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Emanuel Garrett

U.S. Loses Monopoly on A-Bomb;
Arms Race in Super-Weapons Looms

(3 October 1949)

From Labor Action, Vol. 13 No. 40, 3 October 1949, p. 1.
Transcribed & marked up by Einde O’Callaghan for ETOL.

On Friday, September 23, the White House announced what is perhaps the most momentous news story of the postwar years:

“We have evidence that within recent weeks an atomic explosion occurred in the USSR.”

In other words, Russia has produced the atom bomb.

Exactly how U.S. Intelligence got its information has not been revealed but there seems no reason to doubt its accuracy. The Russians have, in fact, replied that they have known how to do it since 1947.

Whether this is so or not hardly matters. The United States could not forever maintain its monopoly on atom bombs. It is not the kind of secret that can be kept inviolate. Sooner or later, scientists in other lands were certain to duplicate the feat.

It is reported that the Russians are at the stage where the U.S. was in 1945. Presumably they do not have a stockpile of bombs nor the manufacturing equipment for such, nor are they familiar with production (and destruction) improvements achieved by the U.S. since Hiroshima. The difference is a small and temporary one. When Russia is ready for it, its economy will be geared for such production of atom bombs as its military strategy dictates. And its scientists will obviously continue their explorations.

It is much too early to estimate the changes that will ensue in the strategy of the countries as a result of the new development. Changes will certainly come in time. But there is nothing to indicate that the war is now more imminent – or more distant. That depends upon factors, variable and complex, in which the atom bomb is merely a single item.

No Balm in Oak Ridge

Propagandistically, however, it is certain to make considerable differences at once. The United States loses its ace in the hole. This must, for example, make a great impression on the European people who cannot rest easy (if they ever did!) on the supposition that their seat in the U.S. orbit wins them Oak Ridge security.

Many reasons must have entered into White House calculations when it decided to release the news instead of waiting for the Russians to make the announcement. Some of these reasons are not yet readily apparent, but others seem obvious enough. And one of them evidently was to steal the show propagandistically by beating the Russians to their own story. This may not have been the main reason, but it undoubtedly figured.

Other reasons there were, and some of them can be divined without too great effort. The arms bill has gone through the Senate. But there ere still differences to patch up between House and Senate. Furthermore there is much else that the administration wishes to put over in mustering support behind its foreign policy. Where the Russian bomb doesn’t produce simple hysteria (and there has been some evidence of that in the press), it has provided the administration with a potent argument to use in whipping into line support for its various international projects – North Atlantic alliance and so forth.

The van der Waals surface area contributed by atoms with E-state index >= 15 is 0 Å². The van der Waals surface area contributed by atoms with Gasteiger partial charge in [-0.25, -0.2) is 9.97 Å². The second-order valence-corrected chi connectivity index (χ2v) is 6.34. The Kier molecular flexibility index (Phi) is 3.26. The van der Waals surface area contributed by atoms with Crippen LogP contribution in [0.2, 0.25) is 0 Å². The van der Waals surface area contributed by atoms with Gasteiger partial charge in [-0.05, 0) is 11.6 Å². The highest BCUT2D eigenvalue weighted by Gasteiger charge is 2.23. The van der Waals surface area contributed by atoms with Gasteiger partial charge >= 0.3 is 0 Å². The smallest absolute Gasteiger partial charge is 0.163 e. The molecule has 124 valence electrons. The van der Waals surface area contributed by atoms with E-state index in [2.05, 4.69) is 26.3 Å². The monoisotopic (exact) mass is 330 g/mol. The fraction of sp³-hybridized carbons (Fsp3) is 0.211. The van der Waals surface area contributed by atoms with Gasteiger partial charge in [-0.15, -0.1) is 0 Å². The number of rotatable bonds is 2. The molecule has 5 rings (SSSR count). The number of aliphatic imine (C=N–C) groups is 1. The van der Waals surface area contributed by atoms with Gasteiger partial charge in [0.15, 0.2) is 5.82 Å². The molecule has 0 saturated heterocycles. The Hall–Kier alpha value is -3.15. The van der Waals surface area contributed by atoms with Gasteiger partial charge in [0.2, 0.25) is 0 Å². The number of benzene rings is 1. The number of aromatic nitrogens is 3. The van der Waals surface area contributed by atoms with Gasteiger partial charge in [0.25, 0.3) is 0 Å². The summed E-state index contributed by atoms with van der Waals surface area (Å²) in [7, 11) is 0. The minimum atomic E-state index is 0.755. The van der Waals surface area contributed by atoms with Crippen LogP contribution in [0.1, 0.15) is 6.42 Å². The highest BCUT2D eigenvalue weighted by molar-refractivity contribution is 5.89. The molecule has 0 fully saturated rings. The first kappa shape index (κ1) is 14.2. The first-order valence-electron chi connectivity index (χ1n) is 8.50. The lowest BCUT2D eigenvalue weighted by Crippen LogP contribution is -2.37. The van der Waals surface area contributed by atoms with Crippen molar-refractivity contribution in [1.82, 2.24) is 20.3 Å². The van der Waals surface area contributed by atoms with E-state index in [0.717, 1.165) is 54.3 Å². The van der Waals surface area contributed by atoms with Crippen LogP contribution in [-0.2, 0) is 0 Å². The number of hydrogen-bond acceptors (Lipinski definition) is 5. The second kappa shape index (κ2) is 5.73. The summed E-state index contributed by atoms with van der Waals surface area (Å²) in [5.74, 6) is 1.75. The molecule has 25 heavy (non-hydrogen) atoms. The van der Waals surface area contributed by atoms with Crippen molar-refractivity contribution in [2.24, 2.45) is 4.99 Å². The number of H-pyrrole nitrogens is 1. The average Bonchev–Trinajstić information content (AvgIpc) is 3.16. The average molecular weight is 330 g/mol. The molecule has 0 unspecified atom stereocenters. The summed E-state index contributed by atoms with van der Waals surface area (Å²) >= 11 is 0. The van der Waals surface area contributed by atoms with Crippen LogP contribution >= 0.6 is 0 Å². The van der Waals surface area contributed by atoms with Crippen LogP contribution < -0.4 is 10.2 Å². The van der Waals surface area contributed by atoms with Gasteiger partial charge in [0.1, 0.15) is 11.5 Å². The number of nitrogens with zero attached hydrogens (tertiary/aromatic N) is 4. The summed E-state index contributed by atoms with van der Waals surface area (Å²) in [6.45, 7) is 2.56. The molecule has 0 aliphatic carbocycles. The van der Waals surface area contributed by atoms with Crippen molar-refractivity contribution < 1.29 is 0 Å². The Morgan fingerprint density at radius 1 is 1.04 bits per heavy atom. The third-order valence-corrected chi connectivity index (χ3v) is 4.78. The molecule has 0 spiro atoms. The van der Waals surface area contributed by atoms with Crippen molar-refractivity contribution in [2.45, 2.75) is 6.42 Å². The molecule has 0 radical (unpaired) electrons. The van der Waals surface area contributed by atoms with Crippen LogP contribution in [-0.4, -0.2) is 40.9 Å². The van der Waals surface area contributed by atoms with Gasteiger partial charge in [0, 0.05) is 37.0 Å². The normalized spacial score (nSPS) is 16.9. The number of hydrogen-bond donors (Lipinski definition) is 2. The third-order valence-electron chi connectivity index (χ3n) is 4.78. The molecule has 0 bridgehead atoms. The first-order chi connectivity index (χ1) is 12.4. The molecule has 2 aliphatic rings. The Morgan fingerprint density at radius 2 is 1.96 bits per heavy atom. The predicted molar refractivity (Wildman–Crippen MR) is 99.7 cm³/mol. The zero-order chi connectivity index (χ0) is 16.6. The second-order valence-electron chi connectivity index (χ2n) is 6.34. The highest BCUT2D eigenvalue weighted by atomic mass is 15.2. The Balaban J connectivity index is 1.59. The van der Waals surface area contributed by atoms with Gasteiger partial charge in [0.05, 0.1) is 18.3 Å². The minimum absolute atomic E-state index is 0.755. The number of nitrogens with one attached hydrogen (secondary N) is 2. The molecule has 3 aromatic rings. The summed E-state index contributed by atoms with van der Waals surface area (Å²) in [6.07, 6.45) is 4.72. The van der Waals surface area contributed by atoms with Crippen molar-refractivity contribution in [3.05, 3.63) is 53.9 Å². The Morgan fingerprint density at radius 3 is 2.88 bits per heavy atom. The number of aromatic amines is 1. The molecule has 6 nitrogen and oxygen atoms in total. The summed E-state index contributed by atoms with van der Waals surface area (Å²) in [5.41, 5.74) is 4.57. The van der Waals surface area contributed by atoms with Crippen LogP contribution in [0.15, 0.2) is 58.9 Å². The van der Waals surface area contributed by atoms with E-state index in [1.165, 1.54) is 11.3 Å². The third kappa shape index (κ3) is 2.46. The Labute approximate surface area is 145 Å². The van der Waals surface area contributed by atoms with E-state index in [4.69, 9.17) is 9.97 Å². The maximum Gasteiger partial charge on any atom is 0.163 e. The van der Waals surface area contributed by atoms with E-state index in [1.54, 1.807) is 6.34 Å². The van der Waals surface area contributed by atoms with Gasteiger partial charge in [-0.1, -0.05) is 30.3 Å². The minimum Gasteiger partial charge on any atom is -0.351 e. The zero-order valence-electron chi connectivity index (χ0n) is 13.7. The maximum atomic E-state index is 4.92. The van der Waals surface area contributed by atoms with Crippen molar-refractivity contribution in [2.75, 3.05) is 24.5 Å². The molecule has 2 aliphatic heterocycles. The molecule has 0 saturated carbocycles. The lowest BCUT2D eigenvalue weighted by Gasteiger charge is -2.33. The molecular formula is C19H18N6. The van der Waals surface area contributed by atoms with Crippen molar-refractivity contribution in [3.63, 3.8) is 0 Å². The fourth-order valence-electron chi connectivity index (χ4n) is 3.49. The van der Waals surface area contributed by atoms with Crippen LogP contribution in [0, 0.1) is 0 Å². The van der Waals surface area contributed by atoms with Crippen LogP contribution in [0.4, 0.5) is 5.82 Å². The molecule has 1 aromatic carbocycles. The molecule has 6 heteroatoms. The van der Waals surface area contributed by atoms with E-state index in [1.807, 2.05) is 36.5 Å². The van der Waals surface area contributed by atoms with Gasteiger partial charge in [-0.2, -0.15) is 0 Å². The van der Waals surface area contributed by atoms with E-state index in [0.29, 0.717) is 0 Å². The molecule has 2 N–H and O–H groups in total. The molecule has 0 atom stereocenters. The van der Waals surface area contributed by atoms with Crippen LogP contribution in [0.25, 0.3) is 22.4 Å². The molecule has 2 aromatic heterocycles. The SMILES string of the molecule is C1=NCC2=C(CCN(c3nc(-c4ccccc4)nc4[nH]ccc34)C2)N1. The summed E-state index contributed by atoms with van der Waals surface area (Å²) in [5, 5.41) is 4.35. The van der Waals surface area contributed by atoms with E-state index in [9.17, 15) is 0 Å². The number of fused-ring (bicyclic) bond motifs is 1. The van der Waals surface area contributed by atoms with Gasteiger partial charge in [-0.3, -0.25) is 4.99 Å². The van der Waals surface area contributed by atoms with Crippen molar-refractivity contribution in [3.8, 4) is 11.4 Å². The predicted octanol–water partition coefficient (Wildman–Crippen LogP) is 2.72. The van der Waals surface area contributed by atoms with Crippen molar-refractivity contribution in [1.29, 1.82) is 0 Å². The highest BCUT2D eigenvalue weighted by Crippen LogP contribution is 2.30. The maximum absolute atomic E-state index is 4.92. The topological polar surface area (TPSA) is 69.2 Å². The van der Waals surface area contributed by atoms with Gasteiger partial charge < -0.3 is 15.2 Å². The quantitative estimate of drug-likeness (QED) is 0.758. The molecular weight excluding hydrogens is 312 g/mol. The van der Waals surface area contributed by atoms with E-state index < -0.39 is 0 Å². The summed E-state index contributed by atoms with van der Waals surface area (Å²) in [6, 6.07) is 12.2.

More than anything else the announcement points to the fundamentals of our time. Our world is two worlds – one capitalist, the other Stalinist. The capitalist world is ridden by dilemma and contradiction. Nowhere can it relax, least of all its “protector” – the powerful, rich, undamaged, secure United States. Economic, political and social problems multiply – in Asia, in Europe, on the American continents. Up to Friday, September 23, the U.S. could at least pose as the bearer of some security in that it was sole possessor of an instrument so terrible in its destruction that none would dare risk its displeasure too much.

And the Stalinist world? It is the carrier of an enslavement and tyranny without parallel in history.

Each world waits for the collapse of the other. The capitalist world waits for the victims of Stalinist despotism to shake the Russian empire. The Stalinist world waits for economic crisis to sap the power of U.S. imperialism. Meanwhile they maneuver in cold war, manipulate or try to manipulate the nations within their orbit, and prepare for eventual decision.

There Is a Defense

What now happens to the “comfort” of the atom bomb? Insofar as any such comfort ever existed, it did so only in the addled minds of frightened people who can see no alternative to Stalinist despotism outside of the hopelessly issue-rent system of capitalism.

There is talk, as there has been for some time – only more so now – of UN control, of international policing, of outlawing the bomb. All this is nothing but talk – and the talkers know it. There is a defense against the bomb – but it is not the speeches of little or big statesmen.

What real protection have we? Here It h that we must go back to fundamentals. In an Immediate sense, only such measures will avail us as can secure the self-confidence and energy of Europe’s people against both of the imperialist titans and their atom bombs – such measures as an Independent and Democratic Western Union.

Beyond that, and in the most practical, real and urgent sense, the security of us all – here and in other lands – rests on the development of a socialist movement which can organize the anti-war will of the people. These are the only practical solutions that come to mind as the shadow of atomic terror lengthens. There are no others.

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